It’s time once again for the United Cardinal Bloggers to gather in the virtual meeting room and tackle a roundtable discussion. Here’s the question I posed to my UCB brethren, inspired in part by my InsideSTL column on Monday:
The 2010 Postseason is in full swing, and for the third year out of the last four Cardinal fans are watching someone else play baseball. Or are they? What are you doing with your Cardinal-free October? Are you still interested in the Postseason? Are you rooting for or against specific teams, and why? Are you protesting the playoffs but still staying glued to the rumor mills for hints about the Cards for 2011 and beyond? Or have you given up on baseball altogether and shifted your attention to football and hockey?
–I will pull for whoever wins tonight to beat the Yankees, and root for the NL to win the World Series. -Mike, Stan Musial’s Stance
—A couple weeks ago, I guess I was being bitter and had very little interest in watching postseason baseball. However, I convinced myself that at least I needed to root for the Reds to lose (of course); not necessarily rooting for the Phillies to win. And, thanks the almighty powers of Roy Halladay, Cole Hamels and Roy Oswalt, that happened; the Reds were swept right out of the postseason. So, I am happy. I wanted the Braves to win, only for Bobby Cox. Now that the Giants are in the NLCS, I guess I am being forced to root for the Phillies again. Although I haven’t really followed the games closely, I can’t help but pay attention – sports will always run my life.
As far as the Cardinals in October – I am doing my best to avoid listening to rumors regarding contracts and free agency, at least for right now. I would like for us to get to November before we really start in on all that. (Let’s face it; the rumors will be flying for this team this offseason.) After this year, I think we all need some breathing room/re-grouping since we have all were crowded around the ledge for some time.
Rooting for two things: Giants lose, Yankees lose. I guess I would be OK with the Phillies winning the World Series since they are in the NL.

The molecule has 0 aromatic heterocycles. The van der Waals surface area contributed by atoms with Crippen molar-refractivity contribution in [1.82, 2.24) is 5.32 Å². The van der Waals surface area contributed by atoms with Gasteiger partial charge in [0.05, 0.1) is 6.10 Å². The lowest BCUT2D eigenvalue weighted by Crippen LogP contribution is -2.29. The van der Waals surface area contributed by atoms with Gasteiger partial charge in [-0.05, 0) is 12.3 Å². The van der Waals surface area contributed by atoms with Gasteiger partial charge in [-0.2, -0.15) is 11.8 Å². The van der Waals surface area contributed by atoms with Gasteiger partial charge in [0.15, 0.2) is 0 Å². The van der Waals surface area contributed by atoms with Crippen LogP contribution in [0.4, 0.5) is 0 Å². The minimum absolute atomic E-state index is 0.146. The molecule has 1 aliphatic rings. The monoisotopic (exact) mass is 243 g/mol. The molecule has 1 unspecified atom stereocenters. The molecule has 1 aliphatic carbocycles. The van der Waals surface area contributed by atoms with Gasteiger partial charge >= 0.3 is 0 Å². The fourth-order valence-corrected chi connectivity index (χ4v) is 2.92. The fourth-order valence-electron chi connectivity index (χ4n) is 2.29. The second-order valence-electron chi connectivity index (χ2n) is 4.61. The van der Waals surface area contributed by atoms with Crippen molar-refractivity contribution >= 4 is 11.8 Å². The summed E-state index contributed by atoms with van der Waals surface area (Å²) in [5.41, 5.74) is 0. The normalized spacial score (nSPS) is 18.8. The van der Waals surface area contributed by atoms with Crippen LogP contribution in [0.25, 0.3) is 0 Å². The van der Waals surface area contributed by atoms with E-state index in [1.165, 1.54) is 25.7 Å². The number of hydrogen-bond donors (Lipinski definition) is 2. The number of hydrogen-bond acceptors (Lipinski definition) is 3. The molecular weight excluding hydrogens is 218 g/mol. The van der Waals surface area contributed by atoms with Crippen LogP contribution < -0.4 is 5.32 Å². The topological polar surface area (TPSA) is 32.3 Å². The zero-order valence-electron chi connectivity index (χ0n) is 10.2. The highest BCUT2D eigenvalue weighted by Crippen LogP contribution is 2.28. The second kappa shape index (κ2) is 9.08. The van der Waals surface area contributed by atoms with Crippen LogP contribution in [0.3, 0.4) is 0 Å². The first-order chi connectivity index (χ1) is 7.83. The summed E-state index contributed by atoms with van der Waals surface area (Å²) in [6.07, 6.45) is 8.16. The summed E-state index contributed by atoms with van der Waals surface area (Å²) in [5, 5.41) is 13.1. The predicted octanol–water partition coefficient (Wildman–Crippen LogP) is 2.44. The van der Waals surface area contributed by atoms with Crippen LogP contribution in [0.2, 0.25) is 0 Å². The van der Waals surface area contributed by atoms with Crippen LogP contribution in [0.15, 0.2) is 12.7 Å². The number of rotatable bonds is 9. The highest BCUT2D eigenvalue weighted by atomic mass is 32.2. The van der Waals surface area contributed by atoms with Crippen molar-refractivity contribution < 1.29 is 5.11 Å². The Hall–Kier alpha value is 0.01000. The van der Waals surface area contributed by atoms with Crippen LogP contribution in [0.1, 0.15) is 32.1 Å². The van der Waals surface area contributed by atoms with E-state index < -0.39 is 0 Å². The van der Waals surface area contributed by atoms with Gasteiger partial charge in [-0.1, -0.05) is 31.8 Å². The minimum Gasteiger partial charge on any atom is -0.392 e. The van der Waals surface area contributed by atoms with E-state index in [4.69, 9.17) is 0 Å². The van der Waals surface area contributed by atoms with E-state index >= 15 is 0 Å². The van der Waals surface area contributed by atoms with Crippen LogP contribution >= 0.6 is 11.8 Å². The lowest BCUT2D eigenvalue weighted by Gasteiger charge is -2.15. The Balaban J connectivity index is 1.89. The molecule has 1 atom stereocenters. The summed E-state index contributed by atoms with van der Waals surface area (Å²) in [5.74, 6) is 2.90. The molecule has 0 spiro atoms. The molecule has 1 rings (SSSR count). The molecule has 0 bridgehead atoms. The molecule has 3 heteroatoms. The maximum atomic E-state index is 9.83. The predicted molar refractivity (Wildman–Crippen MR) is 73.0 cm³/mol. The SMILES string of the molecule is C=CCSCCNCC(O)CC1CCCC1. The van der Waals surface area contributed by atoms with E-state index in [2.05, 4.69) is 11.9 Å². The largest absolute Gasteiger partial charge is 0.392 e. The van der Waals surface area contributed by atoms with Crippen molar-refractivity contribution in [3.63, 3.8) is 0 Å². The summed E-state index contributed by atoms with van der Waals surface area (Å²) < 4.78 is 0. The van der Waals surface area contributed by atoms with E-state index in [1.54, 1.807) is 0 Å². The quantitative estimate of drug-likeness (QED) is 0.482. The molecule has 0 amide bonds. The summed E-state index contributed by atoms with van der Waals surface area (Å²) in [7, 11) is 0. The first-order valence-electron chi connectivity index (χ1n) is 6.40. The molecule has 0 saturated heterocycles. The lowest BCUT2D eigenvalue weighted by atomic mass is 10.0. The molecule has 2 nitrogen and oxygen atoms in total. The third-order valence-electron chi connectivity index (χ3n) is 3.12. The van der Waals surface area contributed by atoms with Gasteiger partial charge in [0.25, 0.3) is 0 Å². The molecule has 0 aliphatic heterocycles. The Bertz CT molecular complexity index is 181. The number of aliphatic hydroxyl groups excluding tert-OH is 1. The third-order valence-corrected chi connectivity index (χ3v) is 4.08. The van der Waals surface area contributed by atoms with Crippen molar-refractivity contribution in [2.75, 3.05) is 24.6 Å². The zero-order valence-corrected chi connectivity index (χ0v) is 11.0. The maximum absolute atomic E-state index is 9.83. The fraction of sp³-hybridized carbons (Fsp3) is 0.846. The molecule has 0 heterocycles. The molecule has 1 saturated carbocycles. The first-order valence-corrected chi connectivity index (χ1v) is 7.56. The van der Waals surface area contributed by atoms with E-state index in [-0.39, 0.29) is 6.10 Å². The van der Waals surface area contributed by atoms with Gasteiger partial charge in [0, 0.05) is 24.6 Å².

P.S. yeah, I am in hockey season now – Go Blues! -Cadence, Cardinal Diamond Diaries
—I try to watch as much postseason baseball as I can. It’s definitely not as high on my priority list as it would be if the Cardinals were in it. I went in cheering heavily against the Yankees and Reds but have also developed more and more of a dislike for the Giants. As far as the Cardinals off season is concerned, well it’s time for Mozeliak to have a productive one. He’s got a lot on his plate that’s for sure. I love hot stove time so I’ll be tuned in for that and everything surrounding the winter meetings. In the meantime I’ll have college and NFL football to pass the time along with Blues hockey. We only have 4 months or so until pitchers and catchers report. -Dustin, Welcome to Baseball Heaven
–I do not watch post season baseball if the Cardinals are not in it. I follow all the rumor mills and read all the blogs and suck up all the winter activities I can find. There are too many other sports to watch now with NHL, NFL and NCAA football for me to look in on the other teams. It just kinda makes me throw up a bit in my mouth to see some of those teams playing! -Tom, Cardinals GM
–I want the Cardinals to remain the last team to win 3 consecutive NL pennants (1942-44). So I’m rooting for the Giants. -Mark, RetroSimba
–I’m a sports fan, so I’m really into college and pro football. I always participate in way too many fantasy leagues. I’m psyched that the Rams are showing improvement and the Chiefs are doing so well. As a Mizzou alum, I try to attend as many home Mizzou games as possible. I’m also a Gator. I love watching the big games of the week. I’m a huge hockey fan as well, so go Blues!
But all that doesn’t preclude me from staying up to date on all the Cardinal scoop. I want to know everything that’s going on. I enjoy watching the baseball postseason. I don’t watch all the games as much as I do when the Cards are involved. I despise the Yankees, so I always want to see them get beat. I watch the NL games more because the AL is not real baseball. The DH is an abomination. I like the Giants and the Phillies so as long as one of them win the Series, I’ll be a happy camper. Now sign Albert and all will be right with the world. -Jacqueline, Cardinal Diamond Diaries